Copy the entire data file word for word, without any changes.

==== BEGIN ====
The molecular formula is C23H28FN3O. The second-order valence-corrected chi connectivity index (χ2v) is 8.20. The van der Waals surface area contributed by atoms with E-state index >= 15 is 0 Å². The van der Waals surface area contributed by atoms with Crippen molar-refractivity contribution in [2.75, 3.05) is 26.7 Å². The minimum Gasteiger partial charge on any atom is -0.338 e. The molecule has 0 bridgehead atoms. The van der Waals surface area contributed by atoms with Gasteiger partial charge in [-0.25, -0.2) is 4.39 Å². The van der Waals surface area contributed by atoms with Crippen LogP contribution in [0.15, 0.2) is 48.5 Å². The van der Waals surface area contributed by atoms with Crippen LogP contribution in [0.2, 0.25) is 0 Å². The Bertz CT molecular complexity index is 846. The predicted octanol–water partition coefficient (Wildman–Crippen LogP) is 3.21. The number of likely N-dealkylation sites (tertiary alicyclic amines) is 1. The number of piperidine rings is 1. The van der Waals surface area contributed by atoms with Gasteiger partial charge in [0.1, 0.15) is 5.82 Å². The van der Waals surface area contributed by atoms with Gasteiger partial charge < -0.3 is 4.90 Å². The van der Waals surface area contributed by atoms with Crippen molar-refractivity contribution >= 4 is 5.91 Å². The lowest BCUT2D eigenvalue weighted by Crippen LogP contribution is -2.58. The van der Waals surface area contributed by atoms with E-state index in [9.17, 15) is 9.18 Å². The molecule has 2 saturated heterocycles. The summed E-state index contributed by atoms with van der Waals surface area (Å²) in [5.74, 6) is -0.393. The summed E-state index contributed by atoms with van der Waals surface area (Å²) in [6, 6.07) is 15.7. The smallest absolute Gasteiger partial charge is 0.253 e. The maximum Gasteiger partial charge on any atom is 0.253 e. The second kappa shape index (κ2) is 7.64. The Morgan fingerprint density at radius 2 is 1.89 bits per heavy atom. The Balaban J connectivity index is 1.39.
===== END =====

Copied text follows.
The molecular formula is C23H28FN3O. The second-order valence-corrected chi connectivity index (χ2v) is 8.20. The van der Waals surface area contributed by atoms with E-state index >= 15 is 0 Å². The van der Waals surface area contributed by atoms with Crippen molar-refractivity contribution in [2.75, 3.05) is 26.7 Å². The minimum Gasteiger partial charge on any atom is -0.338 e. The molecule has 0 bridgehead atoms. The van der Waals surface area contributed by atoms with Gasteiger partial charge in [-0.25, -0.2) is 4.39 Å². The van der Waals surface area contributed by atoms with Crippen LogP contribution in [0.15, 0.2) is 48.5 Å². The van der Waals surface area contributed by atoms with Crippen LogP contribution in [0.2, 0.25) is 0 Å². The Bertz CT molecular complexity index is 846. The predicted octanol–water partition coefficient (Wildman–Crippen LogP) is 3.21. The number of likely N-dealkylation sites (tertiary alicyclic amines) is 1. The number of piperidine rings is 1. The van der Waals surface area contributed by atoms with Gasteiger partial charge in [0.1, 0.15) is 5.82 Å². The van der Waals surface area contributed by atoms with Gasteiger partial charge < -0.3 is 4.90 Å². The van der Waals surface area contributed by atoms with Crippen molar-refractivity contribution >= 4 is 5.91 Å². The lowest BCUT2D eigenvalue weighted by Crippen LogP contribution is -2.58. The van der Waals surface area contributed by atoms with E-state index in [9.17, 15) is 9.18 Å². The molecule has 2 saturated heterocycles. The summed E-state index contributed by atoms with van der Waals surface area (Å²) in [5.74, 6) is -0.393. The summed E-state index contributed by atoms with van der Waals surface area (Å²) in [6, 6.07) is 15.7. The smallest absolute Gasteiger partial charge is 0.253 e. The maximum Gasteiger partial charge on any atom is 0.253 e. The second kappa shape index (κ2) is 7.64. The Morgan fingerprint density at radius 2 is 1.89 bits per heavy atom. The Balaban J connectivity index is 1.39.